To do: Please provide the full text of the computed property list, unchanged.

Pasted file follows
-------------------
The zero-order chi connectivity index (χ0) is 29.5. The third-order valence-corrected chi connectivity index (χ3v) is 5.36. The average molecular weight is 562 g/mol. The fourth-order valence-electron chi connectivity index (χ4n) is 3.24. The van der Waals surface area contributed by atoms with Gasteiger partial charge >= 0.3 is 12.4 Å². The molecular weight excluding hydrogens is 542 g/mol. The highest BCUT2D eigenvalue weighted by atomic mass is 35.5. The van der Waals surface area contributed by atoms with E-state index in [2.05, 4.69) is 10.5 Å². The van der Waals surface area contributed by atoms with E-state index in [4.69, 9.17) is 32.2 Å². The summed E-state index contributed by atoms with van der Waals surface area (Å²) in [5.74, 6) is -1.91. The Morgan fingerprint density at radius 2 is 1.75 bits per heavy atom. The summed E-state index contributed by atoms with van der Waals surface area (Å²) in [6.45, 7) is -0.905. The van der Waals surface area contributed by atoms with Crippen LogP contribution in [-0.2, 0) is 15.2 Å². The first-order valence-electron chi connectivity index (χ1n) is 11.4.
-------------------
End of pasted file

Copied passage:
The zero-order chi connectivity index (χ0) is 29.5. The third-order valence-corrected chi connectivity index (χ3v) is 5.36. The average molecular weight is 562 g/mol. The fourth-order valence-electron chi connectivity index (χ4n) is 3.24. The van der Waals surface area contributed by atoms with Gasteiger partial charge >= 0.3 is 12.4 Å². The molecular weight excluding hydrogens is 542 g/mol. The highest BCUT2D eigenvalue weighted by atomic mass is 35.5. The van der Waals surface area contributed by atoms with E-state index in [2.05, 4.69) is 10.5 Å². The van der Waals surface area contributed by atoms with E-state index in [4.69, 9.17) is 32.2 Å². The summed E-state index contributed by atoms with van der Waals surface area (Å²) in [5.74, 6) is -1.91. The Morgan fingerprint density at radius 2 is 1.75 bits per heavy atom. The summed E-state index contributed by atoms with van der Waals surface area (Å²) in [6.45, 7) is -0.905. The van der Waals surface area contributed by atoms with Crippen LogP contribution in [-0.2, 0) is 15.2 Å². The first-order valence-electron chi connectivity index (χ1n) is 11.4.